Sunday, November 05, 2006

More On Youth Fitness and the Mile

A friend disagreed with my post on the basketball guys running the mile in 6:30. And I agree with her, the mile run has no predictive value of basketball ability, nor does it prepare one for true basketball fitness. But I don't think asking high school players to pass this traditional field test is asking anything out of the ordinary with regard to an assessment of general fitness or of the disciplined mindset for being successful as a team.

Data from the President's Council on Physical Fitness states that a 6:30ish mile time is approximately 70th percentile for high school boys age 16 & 17.

High school sports aren't just about the sport specific success--they are also about participation, self-discipline and team work. High school basketball isn't just about shake 'n bake for the dunk on Sports Center.

And here are some other interesting things to consider. There are about 1100 guys at this school, which has a very strong basketball tradition. There are 4 teams: varsity, the B team (sophomores) and 2 freshman teams. Guess how many freshman were at tryouts this week for 24 freshman spots? 87 Yep, there were 87 guys for 24 spots. Now, these guys don't have to do the mile, but I wonder how many of them could've beaten their varsity tryout counterparts if they were asked to run it?

Lastly, I don't know if the guys are asked to run the mile in gym class. But I do know they are only required to take 2 semesters of physical education/health during their first 2 years of school. They are offered elective weight training classes in their last two years, but there are no other physical education electives. I'm fairly certain structured general cardiovascular fitness is not stressed in the curriculum, so unless he plays soccer or actually runs cross country, chances are the average boy is lacking in this area.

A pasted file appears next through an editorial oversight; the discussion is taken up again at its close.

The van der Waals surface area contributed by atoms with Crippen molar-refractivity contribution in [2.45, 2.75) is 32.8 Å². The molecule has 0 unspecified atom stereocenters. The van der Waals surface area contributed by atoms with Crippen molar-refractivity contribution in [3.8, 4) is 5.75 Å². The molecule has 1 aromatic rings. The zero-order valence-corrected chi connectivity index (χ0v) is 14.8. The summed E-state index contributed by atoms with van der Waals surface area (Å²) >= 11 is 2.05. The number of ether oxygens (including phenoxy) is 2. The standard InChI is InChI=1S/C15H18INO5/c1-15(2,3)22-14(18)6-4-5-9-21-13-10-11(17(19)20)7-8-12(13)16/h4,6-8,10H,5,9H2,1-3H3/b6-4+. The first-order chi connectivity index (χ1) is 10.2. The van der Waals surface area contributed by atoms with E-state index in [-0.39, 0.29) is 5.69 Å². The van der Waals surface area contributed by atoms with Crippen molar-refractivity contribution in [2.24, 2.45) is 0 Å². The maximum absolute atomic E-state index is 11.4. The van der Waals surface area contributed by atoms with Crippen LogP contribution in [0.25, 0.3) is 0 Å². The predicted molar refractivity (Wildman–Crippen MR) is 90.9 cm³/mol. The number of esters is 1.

Anybody have thoughts on this? Are mile, 1.5 mile, 2.0 mile run requirements for high school, FBI, military service or firefighters realistic? Are we dumbing ourselves down by not asking this type of fitness from our young people through structured physical education benchmark tests? Or are we getting rid of silly tests and traditions that weren't appropriate in the first place?


harrowdrive said...

Testing is very important for performance, but at the participation level I think its more important just develop a love of sport/activity.

In the UK we have enough trouble getting kids attention for long enough to participate in cricket, football (soccer) or anything else. Making them hate participation by insisting on Decemeber morning cross country runs in the frost (oh the memories) isn't great. Offering a range of activities and sports to choose, try and develop if they want is what I would like to see.

Katie said...

I think that benchmark tests are important because they provide a "right of passage" for all those on the team. However, there are some problems with this philosophy. I like to base fitness testing off of personal bests. You should be able to reach close to your personal best as a preseason benchmark.
If you have a big hefty post player, is he going to have to make the same times as a guard? The guards shouldn't have to push themselves to make a 6:30 mile, but a large post may never make it, and he definately will have to push himself much harder than the small guard. Fitness testing should be about reaching and pushing to a personal goal, striving for maximum fitness and the team standard should be used as a bare minimum that everyone can reach with a little effort.

In addition, the mile is not the best test for bball. Bball is a stop and go sport where fitness is about recovery (yes, training the aerobic system will help your ability to recover, but it is not the best way). You must be able to give an all out effort (anaerobic), then recover and sprint back down court. I would use a 300-yd shuttle test, 150-yd shuttle repeats, or yo-yo intermittant test before I would use the mile as my benchmark.

Another problem with the mile test is that to train for the season, the athletes will merely run 1 mile runs (train to the test) instead of running suicides, sprints, or playing pickup. I don't think the mile will make them better at cutting on the basketball court.

JR said...

At my college, the men's basketball team, which I play on has to run a mile under seven mins. If you can't do it the first time, everyone will run it again the same day. And continues everyday till the team makes it under seven mins.

So maybe thats a reason for the highschool players if they plan on playing in college. And this school is division two.